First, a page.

Archive for July, 2011

I just got back from a whirlwind 48 hours in Victoria on Vancouver Island.  I took lots of photos and definitely intend to do a more detailed post (possibly several – there were many photos taken) about my wonderful trip soon but for now here’s a bit of teaser.

On Friday, we took one of these:

Past scenery like this:

Before arriving here:

Where much enjoyment was had walking around downtown Victoria and through neighbourhoods and parks with views like this:

Until this morning, when we ventured further afield and visited here:

Where many photos, like this one, of flowers were devotedly snapped:

Before we boarded another ferry to return home on another pleasant voyage on another perfect day:

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Library Lust

credit: unknown

An attic library!  There’s something very cosy, very romantic about attic rooms, tucked away up under the eaves.  My children’s books always seemed to have characters with attic clubhouses or hideaways and I was desperately jealous, my own home being attic-less.  And though I may have outgrown my childhood need for a clubhouse, this room is very much my fantasy of an adult attic refuge.

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Friday Potpourri

I’ve been having a delightful time reading through Lauren Willig’s old posts from the now defunct AccessRomance’s All A-Blog.  Written between 2006 and 2010, they were recently added to Willig’s own website and I’m loving them.  If you only read one of them, let it be Where, oh where did my Gothics go!  The post are all bookish in one way or another, with some focusing on Willig’s writing, some on her reading.  Willig is the only author whose (frequently updated, always entertaining) blog/news feed I follow and, I have to say, I think I find her even more interesting than I do her characters.  And it certainly doesn’t hurt that she’s always talking about and recommending other books! 

Be sure to check out Christopher Morely’s essay ‘On Visiting Bookshops’, which Simon T posted on Thursday.  It’s absolutely wonderful.  Here’s my favourite passage from it:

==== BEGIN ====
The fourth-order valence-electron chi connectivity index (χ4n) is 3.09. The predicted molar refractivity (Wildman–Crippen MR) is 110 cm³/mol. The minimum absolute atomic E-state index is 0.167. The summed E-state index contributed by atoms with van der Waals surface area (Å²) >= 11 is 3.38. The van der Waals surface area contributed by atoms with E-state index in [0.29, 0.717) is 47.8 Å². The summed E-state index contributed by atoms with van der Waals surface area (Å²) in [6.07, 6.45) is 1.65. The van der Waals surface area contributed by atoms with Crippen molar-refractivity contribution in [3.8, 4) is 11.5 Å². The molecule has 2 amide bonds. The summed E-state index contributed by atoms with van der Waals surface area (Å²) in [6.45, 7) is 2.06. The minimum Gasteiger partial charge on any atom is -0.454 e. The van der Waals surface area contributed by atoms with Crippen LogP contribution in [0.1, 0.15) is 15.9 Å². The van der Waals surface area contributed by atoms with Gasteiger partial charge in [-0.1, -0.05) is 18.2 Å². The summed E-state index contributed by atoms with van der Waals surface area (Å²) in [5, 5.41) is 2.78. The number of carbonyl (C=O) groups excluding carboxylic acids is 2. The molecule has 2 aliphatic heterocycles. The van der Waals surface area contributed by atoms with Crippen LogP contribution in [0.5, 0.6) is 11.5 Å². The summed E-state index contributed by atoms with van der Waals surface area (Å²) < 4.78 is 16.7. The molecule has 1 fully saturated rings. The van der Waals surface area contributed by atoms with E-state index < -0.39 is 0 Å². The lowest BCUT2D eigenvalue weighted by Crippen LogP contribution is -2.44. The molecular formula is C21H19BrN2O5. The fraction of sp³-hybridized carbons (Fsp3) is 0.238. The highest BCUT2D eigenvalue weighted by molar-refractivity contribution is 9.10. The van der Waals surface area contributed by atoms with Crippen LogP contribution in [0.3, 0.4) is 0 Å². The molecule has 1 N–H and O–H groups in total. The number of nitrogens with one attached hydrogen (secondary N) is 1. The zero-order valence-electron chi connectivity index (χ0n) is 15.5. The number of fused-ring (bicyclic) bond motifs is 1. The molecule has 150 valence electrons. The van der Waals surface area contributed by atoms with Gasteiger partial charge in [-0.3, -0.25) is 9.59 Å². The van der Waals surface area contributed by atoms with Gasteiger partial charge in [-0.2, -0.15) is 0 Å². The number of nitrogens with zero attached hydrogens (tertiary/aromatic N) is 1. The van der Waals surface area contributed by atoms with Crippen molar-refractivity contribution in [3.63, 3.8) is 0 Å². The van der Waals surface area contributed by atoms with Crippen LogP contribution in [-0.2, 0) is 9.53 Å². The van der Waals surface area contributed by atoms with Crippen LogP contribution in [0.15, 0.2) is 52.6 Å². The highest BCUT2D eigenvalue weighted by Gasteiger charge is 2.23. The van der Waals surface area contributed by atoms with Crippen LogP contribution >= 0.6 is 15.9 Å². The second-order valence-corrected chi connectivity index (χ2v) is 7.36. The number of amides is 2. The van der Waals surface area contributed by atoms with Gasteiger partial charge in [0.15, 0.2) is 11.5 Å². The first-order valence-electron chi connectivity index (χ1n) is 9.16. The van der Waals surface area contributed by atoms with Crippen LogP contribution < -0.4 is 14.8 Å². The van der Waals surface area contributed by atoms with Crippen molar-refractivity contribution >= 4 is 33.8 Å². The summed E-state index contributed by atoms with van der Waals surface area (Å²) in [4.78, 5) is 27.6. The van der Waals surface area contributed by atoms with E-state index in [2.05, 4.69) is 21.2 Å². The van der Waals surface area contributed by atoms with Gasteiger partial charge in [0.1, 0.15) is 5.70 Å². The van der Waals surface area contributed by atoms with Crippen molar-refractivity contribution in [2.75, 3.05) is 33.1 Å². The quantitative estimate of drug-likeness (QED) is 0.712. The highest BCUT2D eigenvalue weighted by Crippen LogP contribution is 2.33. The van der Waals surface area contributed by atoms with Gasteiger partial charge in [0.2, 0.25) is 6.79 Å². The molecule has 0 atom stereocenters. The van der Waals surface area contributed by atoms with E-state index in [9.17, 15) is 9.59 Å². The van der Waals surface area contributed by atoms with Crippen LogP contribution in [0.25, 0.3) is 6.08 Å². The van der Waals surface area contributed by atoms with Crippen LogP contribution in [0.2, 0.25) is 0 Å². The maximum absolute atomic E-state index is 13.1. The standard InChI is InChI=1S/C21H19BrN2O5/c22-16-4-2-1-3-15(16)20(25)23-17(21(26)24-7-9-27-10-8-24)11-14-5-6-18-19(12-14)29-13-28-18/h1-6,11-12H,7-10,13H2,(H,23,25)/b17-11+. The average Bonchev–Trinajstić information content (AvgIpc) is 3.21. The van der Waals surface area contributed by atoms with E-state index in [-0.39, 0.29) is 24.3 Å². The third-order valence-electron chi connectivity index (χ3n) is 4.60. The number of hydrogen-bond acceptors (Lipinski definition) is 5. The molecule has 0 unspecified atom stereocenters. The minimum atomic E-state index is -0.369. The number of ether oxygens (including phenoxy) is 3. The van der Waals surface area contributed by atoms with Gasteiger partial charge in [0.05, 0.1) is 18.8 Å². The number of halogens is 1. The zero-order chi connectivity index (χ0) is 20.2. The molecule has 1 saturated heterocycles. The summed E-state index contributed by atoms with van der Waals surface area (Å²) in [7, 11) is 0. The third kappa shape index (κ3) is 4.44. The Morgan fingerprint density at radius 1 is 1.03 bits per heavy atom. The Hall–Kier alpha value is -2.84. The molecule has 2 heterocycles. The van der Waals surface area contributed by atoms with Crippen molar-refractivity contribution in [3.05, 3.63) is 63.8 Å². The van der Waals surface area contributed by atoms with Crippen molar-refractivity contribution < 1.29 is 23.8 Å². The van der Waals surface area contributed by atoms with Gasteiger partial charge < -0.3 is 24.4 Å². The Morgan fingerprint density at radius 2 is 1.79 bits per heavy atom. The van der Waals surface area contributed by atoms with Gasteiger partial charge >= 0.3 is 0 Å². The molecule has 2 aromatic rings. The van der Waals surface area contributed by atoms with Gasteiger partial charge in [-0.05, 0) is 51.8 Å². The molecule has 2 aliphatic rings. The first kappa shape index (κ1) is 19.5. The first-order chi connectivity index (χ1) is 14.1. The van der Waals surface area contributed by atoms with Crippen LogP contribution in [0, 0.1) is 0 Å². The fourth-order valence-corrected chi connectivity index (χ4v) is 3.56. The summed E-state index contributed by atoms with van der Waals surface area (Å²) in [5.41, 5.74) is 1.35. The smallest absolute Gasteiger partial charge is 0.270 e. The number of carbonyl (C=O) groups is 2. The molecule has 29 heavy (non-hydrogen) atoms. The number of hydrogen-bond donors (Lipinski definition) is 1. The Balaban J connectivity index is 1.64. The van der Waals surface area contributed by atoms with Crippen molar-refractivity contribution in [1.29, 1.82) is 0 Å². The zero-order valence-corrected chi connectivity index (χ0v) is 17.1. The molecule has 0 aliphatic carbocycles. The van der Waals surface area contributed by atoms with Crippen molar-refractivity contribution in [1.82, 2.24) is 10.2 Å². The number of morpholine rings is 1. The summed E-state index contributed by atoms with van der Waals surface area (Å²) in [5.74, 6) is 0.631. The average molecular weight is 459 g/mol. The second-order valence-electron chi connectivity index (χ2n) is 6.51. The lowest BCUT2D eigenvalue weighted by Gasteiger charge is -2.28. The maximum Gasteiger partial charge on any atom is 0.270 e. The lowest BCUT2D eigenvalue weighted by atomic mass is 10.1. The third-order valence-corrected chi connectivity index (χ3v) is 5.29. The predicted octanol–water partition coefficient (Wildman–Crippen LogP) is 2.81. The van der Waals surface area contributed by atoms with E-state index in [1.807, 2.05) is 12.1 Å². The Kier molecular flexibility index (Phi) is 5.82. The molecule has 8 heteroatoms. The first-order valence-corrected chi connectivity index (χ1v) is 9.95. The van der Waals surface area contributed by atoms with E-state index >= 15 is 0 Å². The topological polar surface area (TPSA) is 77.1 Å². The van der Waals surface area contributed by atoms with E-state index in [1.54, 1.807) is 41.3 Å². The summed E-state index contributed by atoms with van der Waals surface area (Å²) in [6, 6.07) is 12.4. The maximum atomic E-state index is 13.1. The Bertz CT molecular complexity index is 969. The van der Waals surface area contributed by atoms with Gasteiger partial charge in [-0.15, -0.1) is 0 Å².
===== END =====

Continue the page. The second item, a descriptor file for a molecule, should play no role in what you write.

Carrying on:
There is no mistaking a real book when one meets it. It is like falling in love, and like that colossal adventure it is an experience of great social import. Even as the tranced swain, the booklover yearns to tell others of his bliss. He writes letters about it, adds it to the postscript of all manner of communications, intrudes it into telephone messages, and insists on his friends writing down the title of the find. Like the simple-hearted betrothed, once certain of his conquest, ‘I want you to love her, too!’ It is a jealous passion also. He feels a little indignant if he finds that anyone else has discovered the book also. He sees an enthusiastic review – very likely in The New Republic – and says, with great scorn, ‘I read the book three months ago.’ There are even some perversions of passion by which a booklover loses much of his affection for his pet if he sees it too highly commended by some rival critic.

Finally, I found the most marvellous summer reading list from the Financial Times.  As far as I’m concerned, this is the best list produced by anyone this summer, with dozens of titles, all organized by category (including, excitingly, a fiction in translation section).  The only thing it’s missing is gardening books, which, if you have sections devoted to pop music and film, seems a sad omission.

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I adored Essex County by Jeff Lemire.  Honestly, that is not something I ever anticipated being able to say about a graphic novel but here you have it.  Set in the rural Southwestern Ontario farming community of Essex County, the book is a compilation of three inter-connected volumes, dealing with the personal stories of three of its residents.  They are not cheerful stories but they are beautifully, if somberly, told.